In this statement, Dr. King is pleased to know that the President is calling for new civil rights legislation. Unfortunately, the President did not express anything new nor directly address the issue. Dr. King emphasizes the urgent need for the President to demand vigorous civil rights legislation in order to expedite school integration and the right to vote.

Friday, January 12, 1962

Financial Breakdown of Individual Contributors

Dr. King lists the monetary calculations of those who have individually contributed to the "Souvenir Program."

SCLC Initiative Invitation: Poor People's Campaign Committee

This recruitment letter is an invitation to volunteer for various committees to support the SCLC's Washington, D.C. initiative Poor People's Campaign. The committees cover areas from child care to fundraising and legal aid. The Campaign began in November 1967, but became bogged down due not only to Dr. King's assassination, but also that of Robert F. Kennedy's. The Campaign ceased operations in June 1968 but was resurrected in December, 2003.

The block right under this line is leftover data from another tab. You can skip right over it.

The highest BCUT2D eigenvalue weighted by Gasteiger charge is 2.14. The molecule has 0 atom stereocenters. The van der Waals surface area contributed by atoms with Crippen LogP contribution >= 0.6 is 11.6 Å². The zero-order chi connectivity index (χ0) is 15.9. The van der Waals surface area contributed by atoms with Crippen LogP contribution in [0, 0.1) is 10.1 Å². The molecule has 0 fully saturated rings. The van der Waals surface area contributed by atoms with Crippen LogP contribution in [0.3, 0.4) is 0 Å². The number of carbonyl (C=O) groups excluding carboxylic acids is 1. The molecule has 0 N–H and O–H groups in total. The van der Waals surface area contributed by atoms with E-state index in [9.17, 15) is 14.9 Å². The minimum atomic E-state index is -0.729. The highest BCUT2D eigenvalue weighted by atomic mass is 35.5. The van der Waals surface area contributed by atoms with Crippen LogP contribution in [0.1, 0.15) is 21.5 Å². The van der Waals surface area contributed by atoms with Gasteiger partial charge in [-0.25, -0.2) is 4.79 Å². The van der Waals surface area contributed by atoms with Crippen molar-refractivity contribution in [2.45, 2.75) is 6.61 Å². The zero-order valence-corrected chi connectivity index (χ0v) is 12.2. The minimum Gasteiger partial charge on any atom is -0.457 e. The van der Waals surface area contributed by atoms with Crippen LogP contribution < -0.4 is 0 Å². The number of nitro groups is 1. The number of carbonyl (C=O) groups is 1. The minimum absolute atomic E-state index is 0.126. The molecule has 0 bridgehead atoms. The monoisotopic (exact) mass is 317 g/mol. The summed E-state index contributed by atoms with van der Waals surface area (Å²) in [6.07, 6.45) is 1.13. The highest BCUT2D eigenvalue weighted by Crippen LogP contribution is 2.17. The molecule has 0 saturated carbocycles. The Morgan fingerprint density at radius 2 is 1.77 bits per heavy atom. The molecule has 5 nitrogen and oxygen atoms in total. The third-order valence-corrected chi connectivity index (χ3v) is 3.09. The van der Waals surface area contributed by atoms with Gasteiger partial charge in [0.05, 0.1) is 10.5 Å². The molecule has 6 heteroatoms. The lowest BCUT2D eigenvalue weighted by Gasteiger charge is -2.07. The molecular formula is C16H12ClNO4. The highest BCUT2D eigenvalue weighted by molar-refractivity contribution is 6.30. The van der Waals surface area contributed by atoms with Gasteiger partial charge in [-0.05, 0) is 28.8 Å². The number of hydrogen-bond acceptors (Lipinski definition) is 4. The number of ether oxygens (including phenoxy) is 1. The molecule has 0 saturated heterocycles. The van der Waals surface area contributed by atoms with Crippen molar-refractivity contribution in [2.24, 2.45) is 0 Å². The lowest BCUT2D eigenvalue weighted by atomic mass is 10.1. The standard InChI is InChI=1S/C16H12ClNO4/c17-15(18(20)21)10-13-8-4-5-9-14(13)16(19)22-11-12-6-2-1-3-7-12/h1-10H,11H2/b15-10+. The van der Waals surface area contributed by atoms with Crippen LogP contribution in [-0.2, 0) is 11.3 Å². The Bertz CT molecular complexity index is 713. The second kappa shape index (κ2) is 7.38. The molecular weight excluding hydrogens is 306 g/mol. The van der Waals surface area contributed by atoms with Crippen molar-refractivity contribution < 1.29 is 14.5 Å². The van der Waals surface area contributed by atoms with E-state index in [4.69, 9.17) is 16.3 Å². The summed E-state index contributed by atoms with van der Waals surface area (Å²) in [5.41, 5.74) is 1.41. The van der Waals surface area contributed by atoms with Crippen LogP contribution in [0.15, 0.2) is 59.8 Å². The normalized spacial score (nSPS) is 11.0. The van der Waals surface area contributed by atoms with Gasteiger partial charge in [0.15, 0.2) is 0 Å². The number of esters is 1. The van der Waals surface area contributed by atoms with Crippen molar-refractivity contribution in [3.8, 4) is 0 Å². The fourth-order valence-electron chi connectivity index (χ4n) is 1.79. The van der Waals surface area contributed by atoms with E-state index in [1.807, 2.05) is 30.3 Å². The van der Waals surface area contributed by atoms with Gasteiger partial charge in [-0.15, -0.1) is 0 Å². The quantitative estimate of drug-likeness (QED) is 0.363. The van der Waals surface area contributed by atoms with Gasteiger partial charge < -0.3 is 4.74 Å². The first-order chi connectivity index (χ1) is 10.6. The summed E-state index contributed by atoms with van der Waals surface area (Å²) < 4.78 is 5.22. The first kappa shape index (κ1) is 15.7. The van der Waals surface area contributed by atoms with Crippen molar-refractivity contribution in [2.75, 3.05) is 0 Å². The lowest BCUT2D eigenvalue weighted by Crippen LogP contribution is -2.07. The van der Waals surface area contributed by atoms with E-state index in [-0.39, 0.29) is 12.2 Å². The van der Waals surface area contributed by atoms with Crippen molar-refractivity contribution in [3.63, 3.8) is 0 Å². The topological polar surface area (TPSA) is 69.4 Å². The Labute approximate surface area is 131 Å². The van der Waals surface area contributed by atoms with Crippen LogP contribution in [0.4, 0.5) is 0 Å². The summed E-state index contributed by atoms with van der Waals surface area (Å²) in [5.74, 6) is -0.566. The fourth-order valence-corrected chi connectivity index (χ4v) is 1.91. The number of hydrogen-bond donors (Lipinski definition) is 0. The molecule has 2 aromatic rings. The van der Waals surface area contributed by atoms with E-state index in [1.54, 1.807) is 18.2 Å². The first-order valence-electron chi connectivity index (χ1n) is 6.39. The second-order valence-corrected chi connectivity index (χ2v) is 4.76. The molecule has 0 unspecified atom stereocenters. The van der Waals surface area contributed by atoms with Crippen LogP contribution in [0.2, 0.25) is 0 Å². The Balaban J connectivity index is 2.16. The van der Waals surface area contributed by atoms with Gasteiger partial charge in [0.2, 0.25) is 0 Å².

SCLC Agenda's

,

This is the agenda set out to specific people within the SCLC.

Monday, June 26, 1967

Statement by MLK

Dr. King discusses the backlash received during the protests and demonstrations for civil rights. He asserts that nonviolence is the most successful weapon, and that in order to participate the individual must be bold, brave, and disciplined.

True Democracy

Reverend O. J. P. Wetklo explains his ideas of true democracy, which he gives a Christian foundation and compares to the natural world. He calls true democracy "a perfect brotherhood of man," and he argues that each individual member of society must take responsibility for the whole.

Statement of Wisdom

Dr. King references a quote from Aldous Huxley's "Ends and Means" regarding wisdom.

SCLC's Dr. King Ranked by Negroes as Most Influential Leader

,

This 1968 SCLC news release relays that Dr. King has been identified "as the most influential Negro leader in America today." Dr. King had less than a hundred days before that influence would cost him his life.

Tuesday, January 9, 1968

SCLC Mail Log: January 29, 1968

,

This document contains a record of received mail for several members of the SCLC Executive Board.

Monday, January 29, 1968

Pages